In July 2021, Jumia partnered with ValU, a Buy Now Pay Later platform targeted at the Middle East and North Africa, to offer Buy Now Pay Later services. The arrangement was aimed at linking ValU’s platform to JumiaPay, Jumia’s electronic payment channel.
To properly understand payment gateways, think of the steps to follow on how to buy bitcoin in Nigeria or how to buy ethereum in Nigeria.
In spite of these recent strides, paying in installments is not strange to Africans. Traditionally, Africans utilize a lay-by payment method to purchase goods and services that are otherwise unaffordable.
However, this works in reverse: Pay Now, Buy Later.
Africa is very familiar with lay-bys or lay-aways. In plain terms, this is just a variation of Buy Now Pay Later. However, lay-bys require a minimum down payment of 20% and the ‘pay later’ window must not exceed three months. Furthermore, the store keeps the item until the full payment has been made
Rather than buy now, pay later, it becomes ‘pay-now-buy later’.
For instance, Spredda –the Nigerian online marketplace- offers a lay-by option at checkout. Thankfully, there is a high chance that we will see a significant shift from lay-bys to Buy Now Pay Later in the future.
The potential of Buy Now Pay Later in Africa
There’s reasonable ground to believe that Buy Now Pay Later will boom in Africa.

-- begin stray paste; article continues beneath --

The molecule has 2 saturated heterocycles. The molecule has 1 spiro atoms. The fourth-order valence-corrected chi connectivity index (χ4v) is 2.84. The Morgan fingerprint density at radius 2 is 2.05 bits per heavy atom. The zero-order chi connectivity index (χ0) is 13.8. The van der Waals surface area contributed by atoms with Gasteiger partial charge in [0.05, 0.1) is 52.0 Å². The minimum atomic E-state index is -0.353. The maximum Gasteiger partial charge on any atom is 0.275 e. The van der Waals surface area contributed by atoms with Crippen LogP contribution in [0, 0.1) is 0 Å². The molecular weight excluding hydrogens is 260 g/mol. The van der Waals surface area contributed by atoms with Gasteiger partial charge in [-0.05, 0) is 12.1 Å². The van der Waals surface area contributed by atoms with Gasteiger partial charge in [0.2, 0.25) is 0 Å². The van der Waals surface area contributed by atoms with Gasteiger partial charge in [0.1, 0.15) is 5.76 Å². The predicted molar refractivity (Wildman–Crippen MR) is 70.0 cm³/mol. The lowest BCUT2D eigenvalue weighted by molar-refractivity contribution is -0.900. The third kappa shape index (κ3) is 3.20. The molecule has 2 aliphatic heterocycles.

Buy Now Pay Later is generally more common with younger people and the population of people in the continent is heavily skewed in this direction. With many economies in the doldrums, the Buy Now Pay Later offer becomes impossible to ignore.
For example, most financial institutions only offer traditional credit to about 5% of the country’s population. As a result, there is a huge market for Buy Now, Pay Later services which can service the other 95%.
The challenges of Buy Now Pay Later
Of course, there are worries about the sustainability of Buy Now Pay Later services in Nigeria and Africa. To even the scales, Buy Now Pay Later providers rely on effective identity verification networks and a thriving consumer credit culture.
According to a report by VerifyMe Nigeria, a digital identity and verification service provider, over 500 million Africans do not have any form of recognizable legal identity. For example, over 100 million Nigerians lack access to any form of recognized identification. Interestingly, identity verification is also crucial when trading on reliable crypto platforms that offer crypto cards and allow you to buy bitcoin in Nigeria.
Thankfully, emerging government policies on the use of national identification numbers will serve to solve the identity problem.
It’s no longer news that “Buy now, pay later” is gradually being adopted by more people in Africa. This is not surprising, considering how stressful it is to apply for and get loans in this part of the world.
However, there are concerns about the sustainability of this payment structure. For one, Africans generally do not mind accumulating individual debts. Another prominent issue is that a good number of Africans do not have any form of recognizable legal identity. These may become major setbacks to the effectiveness of this payment structure.
On the bright side, “Buy now, pay later” has the potential to thrive in Africa, especially in a country like Nigeria where traditional credit is inaccessible to about 95% of the population. “Buy now, pay later” has a huge market to cater to, as more people are turning towards alternative sources of credit.